Skepchick Quickies, 9.9

Will the retraction of the original 1998 study that started the debate about vaccines causing autism end the “controversy”? Thanks to Matt.

FDA takes Lipton and Dr. Pepper Snapple Group to task for exaggerating the health benefits of their products. Thanks to Jes3ica.

A chaplain and an atheist learn to work together in Afghanistan, despite differing beliefs and lifestyles. Thanks to Junco.

Roger Ebert photographs a ghost in the woods. Or so says his step-daughter and boku blog readers.

Video gamers take their virtual girlfriends on real weekend getaways.

Construction complete on 9/11 truther memorial (The Onion).

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  1. The chaplain said he needed a deployment to “stay competitive with my peers.” Is there some big contest on who can put themselves in more danger, thereby winning brownie points with gawd? And we have to put soldiers in harm’s way to protect these ijits?

  2. Honestly, is there anything more depressing than the comments on that first vaccine story? An amazing article, great sources, the first comment is spectacular, then LET IN THE CRAZY. The only comment threads that don’t make me want to break my monitor are the ones on No lies.

  3. So if I read the article correctly the FDA is not saying that Lipton is exaggerating health benefits just that you can’t say a food has health benefits even if it’s true?

  4. The annoying thing was that the chaplain was giving the credit of his safety to god, instead of the soldiers who were actually putting their necks on the line for him. He seems to be blissfully unaware of reality.

  5. @QuestionAuthority: @QuestionAuthority:

    I know that, but they are not saying the claims are not true just saying you can’t make the claims because making the claims classifies it as a drug. It might just be a very poorly written article but it sounds kind of bureaucratic to me, particularly when you consider that homeopathy is exempt for all of this.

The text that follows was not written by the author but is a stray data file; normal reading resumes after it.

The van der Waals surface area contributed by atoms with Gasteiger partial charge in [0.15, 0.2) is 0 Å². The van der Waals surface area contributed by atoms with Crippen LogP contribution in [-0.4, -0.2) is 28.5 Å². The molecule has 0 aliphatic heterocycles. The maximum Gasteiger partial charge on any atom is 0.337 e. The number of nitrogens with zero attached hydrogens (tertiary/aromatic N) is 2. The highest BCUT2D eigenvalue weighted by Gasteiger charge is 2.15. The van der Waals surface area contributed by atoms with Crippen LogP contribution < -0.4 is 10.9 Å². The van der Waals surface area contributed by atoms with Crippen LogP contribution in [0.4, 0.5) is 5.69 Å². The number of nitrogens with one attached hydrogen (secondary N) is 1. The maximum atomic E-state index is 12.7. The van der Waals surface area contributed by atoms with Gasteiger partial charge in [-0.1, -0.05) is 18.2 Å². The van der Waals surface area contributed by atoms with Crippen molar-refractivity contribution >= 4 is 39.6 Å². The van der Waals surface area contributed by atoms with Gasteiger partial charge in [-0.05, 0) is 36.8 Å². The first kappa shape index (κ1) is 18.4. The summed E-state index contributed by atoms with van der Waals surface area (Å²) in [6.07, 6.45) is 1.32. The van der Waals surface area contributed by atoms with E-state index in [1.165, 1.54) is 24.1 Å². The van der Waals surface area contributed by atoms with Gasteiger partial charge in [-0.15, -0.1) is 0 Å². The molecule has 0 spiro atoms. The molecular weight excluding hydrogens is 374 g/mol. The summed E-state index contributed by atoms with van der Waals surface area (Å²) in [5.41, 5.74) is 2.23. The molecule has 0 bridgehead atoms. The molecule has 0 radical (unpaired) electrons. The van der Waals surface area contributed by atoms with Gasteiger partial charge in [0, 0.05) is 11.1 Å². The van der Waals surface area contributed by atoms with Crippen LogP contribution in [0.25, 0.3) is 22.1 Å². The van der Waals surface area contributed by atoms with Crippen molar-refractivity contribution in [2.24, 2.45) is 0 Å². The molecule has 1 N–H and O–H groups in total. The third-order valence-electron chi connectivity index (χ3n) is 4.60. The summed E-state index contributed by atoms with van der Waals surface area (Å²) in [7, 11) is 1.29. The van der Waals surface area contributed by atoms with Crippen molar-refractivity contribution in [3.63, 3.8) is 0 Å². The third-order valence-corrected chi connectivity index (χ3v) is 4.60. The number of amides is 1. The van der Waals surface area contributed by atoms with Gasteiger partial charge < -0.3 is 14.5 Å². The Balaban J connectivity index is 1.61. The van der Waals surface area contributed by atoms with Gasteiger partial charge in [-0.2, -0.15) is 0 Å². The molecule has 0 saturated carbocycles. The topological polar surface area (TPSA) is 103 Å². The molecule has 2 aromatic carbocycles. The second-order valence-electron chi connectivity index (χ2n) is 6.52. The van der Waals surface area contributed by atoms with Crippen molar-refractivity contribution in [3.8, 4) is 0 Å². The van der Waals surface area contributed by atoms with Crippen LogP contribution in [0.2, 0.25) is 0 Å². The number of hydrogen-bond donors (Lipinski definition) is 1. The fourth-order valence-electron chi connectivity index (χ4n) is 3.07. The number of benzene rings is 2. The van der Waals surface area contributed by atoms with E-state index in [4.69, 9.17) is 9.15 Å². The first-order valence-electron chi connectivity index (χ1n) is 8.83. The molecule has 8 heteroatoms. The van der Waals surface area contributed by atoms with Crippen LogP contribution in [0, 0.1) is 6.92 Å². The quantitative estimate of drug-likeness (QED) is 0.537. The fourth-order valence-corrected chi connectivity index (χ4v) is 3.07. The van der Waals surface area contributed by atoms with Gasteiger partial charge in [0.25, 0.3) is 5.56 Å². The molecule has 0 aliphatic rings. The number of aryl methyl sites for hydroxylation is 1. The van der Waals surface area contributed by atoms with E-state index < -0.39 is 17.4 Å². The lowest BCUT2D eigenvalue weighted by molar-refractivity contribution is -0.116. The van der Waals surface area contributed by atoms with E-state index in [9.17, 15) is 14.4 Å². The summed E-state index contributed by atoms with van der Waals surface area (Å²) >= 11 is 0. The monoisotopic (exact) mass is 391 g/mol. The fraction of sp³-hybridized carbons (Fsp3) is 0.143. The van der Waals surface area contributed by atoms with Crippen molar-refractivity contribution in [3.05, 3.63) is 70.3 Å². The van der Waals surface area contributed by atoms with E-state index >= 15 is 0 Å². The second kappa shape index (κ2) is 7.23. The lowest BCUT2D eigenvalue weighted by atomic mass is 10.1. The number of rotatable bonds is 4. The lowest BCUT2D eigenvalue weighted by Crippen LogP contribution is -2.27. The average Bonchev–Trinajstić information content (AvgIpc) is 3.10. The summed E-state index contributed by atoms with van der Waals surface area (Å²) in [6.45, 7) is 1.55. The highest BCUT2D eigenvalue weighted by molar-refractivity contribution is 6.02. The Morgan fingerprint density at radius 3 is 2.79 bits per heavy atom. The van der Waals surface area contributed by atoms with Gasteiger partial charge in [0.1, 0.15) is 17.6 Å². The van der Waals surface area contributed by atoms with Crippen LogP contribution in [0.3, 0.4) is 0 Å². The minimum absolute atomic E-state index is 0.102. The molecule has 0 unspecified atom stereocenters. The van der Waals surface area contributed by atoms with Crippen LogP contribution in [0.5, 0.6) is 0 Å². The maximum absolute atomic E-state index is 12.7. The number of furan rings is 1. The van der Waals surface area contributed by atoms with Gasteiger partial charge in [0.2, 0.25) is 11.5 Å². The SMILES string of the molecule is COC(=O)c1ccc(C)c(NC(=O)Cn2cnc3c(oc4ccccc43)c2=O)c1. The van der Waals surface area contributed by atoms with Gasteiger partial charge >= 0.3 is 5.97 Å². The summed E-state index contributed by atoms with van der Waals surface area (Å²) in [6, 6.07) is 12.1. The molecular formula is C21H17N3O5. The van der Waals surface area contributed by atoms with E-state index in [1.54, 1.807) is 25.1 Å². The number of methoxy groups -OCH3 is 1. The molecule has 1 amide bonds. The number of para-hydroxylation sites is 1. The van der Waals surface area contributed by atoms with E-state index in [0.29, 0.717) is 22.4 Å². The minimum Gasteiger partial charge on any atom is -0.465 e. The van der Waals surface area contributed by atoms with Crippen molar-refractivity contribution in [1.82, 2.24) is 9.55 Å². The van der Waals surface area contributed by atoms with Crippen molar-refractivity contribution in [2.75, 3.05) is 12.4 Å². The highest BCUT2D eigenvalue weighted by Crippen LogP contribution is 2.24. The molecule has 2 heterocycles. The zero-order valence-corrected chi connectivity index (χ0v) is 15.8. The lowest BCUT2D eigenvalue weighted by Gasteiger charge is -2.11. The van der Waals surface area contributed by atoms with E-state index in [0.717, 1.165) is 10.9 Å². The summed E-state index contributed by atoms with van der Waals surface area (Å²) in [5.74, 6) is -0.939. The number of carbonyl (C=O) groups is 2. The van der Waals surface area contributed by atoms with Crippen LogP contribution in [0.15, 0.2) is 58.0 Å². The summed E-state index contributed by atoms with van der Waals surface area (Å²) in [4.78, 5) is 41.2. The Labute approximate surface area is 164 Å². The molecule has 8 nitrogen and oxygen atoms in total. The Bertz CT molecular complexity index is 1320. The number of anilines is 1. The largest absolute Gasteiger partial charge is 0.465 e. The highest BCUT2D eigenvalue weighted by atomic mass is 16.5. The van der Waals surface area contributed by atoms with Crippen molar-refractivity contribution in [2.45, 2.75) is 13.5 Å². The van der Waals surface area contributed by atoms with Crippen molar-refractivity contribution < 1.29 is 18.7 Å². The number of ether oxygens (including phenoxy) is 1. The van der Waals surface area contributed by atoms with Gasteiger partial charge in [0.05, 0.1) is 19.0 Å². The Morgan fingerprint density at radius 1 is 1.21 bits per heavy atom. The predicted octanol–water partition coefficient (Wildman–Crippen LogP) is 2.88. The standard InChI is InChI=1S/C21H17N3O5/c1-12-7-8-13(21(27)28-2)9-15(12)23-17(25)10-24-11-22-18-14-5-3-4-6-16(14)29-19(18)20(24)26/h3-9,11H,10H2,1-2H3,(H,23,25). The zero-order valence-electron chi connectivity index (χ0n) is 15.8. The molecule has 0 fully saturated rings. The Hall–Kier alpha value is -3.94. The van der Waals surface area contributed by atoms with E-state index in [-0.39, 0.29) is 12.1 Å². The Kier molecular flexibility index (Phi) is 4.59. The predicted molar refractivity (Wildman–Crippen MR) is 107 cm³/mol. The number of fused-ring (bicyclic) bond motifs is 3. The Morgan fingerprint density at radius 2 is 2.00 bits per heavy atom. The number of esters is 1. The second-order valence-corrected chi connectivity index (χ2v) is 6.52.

6. Yes, the comments at the Parents article leave much to be desired. It looked like many of them were the work of the same individual. The NPR article is poorly written. I’m not sure why the author used the term drug. It doesn’t have anything to do with the matter.

    Speaking of comments, if you want to shake your head in disbelief, check out the comments to the link to the NPR piece on NPR’s facebook page. The comments are astounding in their, well, you’ll see, if you are bored enough.

  7. @rider: Right. The FDA is not analyzing the claims. It is saying “Hey companies, you can’t just go around claiming your product has health benefits.” This is a good thing. If Lipton wanted to continue with their claims, they are perfectly able to work with the FDA on that.

  8. @ZenMonkey:
    But then lipton tea would be classed as a drug which opens up a giant can of worms. there must be a middle ground between a food having health benefits and needing to be classed as a drug.

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